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What (if any) is the difference between storing a variable in the ServletContext and just having it as a public static member of one of the classes?

Instead of writing:

// simplified (!)
int counter = (Integer)getServletContext().getAttribute("counter");
counter++;
this.getServletContext().setAttribute("counter", counter);

Why not just have:

// in class MyServlet
public static int counter = 0;

// in a method somewhere
MyServlet.counter++;

(Ignore concurrency issues, please, this is just a dumb example)

From what I can tell, these two options behave the same way under Tomcat. Is there something better about using the first option?

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2 Answers 2

up vote 16 down vote accepted

The web container knows about your servlet context, but not about your static variables which as skaffman says are private to your classloader.

Anything that cause two different requests to be served by an application instance in a different classloader (this could be server restarting, web application redeployment, or multi-node servers) will case your logic to break. The servlet context will survive these things as the web container knows about it and can serialize it or have a common repository.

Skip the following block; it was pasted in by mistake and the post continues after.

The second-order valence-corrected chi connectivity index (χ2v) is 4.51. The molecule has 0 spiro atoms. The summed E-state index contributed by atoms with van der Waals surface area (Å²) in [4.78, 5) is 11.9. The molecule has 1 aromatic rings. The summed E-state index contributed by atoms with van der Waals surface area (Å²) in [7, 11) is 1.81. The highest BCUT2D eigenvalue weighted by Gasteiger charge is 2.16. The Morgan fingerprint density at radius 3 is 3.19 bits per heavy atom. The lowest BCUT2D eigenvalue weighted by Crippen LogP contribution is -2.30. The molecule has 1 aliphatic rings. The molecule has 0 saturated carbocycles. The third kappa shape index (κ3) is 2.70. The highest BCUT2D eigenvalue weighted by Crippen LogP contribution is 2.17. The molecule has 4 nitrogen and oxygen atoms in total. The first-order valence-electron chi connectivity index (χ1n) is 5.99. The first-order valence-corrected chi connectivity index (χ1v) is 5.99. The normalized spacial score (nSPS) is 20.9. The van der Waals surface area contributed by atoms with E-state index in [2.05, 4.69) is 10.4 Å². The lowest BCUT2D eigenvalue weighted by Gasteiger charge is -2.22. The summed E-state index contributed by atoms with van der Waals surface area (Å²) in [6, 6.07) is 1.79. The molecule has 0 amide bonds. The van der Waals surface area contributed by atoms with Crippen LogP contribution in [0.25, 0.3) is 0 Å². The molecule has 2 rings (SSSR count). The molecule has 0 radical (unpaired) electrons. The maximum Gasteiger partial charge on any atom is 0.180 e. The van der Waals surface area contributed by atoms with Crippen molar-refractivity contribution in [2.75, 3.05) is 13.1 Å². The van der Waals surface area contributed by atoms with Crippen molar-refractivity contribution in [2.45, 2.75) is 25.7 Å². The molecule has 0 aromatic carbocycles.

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Well they're not quite the same; servlet-context-scope is private to the webapp, whereas static scope is private to the classloader. Depending on your container and how it's configured, these may or may not be the same. When thinking in terms of webapps and JavaEE, using a context-coped field is going to be more reliably portable. Also, context-scoped attributes are easier to access from JSPs, i.e. you don't need scriptlets to get to them.

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can we permanently store the value in <context-param> for a particular name, so that next access to that param will give the updated value i.e. next call of getServletContext().getInitParameters("name"); will give the updated value which was done by last program? –  Ars Sep 2 '13 at 18:06

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